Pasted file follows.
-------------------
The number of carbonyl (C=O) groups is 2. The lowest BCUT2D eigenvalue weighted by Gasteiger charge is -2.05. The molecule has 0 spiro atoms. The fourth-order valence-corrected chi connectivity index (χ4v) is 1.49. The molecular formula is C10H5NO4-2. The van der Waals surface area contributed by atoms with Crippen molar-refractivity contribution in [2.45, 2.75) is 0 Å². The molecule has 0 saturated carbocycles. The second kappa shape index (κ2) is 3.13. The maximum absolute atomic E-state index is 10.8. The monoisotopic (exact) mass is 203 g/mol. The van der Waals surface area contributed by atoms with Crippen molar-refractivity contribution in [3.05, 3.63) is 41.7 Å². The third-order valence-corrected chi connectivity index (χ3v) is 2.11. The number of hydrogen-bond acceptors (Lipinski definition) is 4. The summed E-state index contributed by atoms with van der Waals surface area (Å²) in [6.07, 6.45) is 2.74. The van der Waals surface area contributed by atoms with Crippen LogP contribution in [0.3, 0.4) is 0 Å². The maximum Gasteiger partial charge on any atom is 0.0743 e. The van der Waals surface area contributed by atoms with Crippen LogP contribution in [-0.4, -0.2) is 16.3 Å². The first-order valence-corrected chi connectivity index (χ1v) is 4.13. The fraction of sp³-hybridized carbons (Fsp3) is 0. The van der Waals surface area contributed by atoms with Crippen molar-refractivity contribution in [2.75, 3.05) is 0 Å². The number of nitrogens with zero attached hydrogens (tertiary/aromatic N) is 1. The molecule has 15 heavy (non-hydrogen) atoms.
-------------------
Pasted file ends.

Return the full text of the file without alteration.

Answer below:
The number of carbonyl (C=O) groups is 2. The lowest BCUT2D eigenvalue weighted by Gasteiger charge is -2.05. The molecule has 0 spiro atoms. The fourth-order valence-corrected chi connectivity index (χ4v) is 1.49. The molecular formula is C10H5NO4-2. The van der Waals surface area contributed by atoms with Crippen molar-refractivity contribution in [2.45, 2.75) is 0 Å². The molecule has 0 saturated carbocycles. The second kappa shape index (κ2) is 3.13. The maximum absolute atomic E-state index is 10.8. The monoisotopic (exact) mass is 203 g/mol. The van der Waals surface area contributed by atoms with Crippen molar-refractivity contribution in [3.05, 3.63) is 41.7 Å². The third-order valence-corrected chi connectivity index (χ3v) is 2.11. The number of hydrogen-bond acceptors (Lipinski definition) is 4. The summed E-state index contributed by atoms with van der Waals surface area (Å²) in [6.07, 6.45) is 2.74. The van der Waals surface area contributed by atoms with Crippen LogP contribution in [0.3, 0.4) is 0 Å². The maximum Gasteiger partial charge on any atom is 0.0743 e. The van der Waals surface area contributed by atoms with Crippen LogP contribution in [-0.4, -0.2) is 16.3 Å². The first-order valence-corrected chi connectivity index (χ1v) is 4.13. The fraction of sp³-hybridized carbons (Fsp3) is 0. The van der Waals surface area contributed by atoms with Crippen molar-refractivity contribution in [2.75, 3.05) is 0 Å². The number of nitrogens with zero attached hydrogens (tertiary/aromatic N) is 1. The molecule has 15 heavy (non-hydrogen) atoms.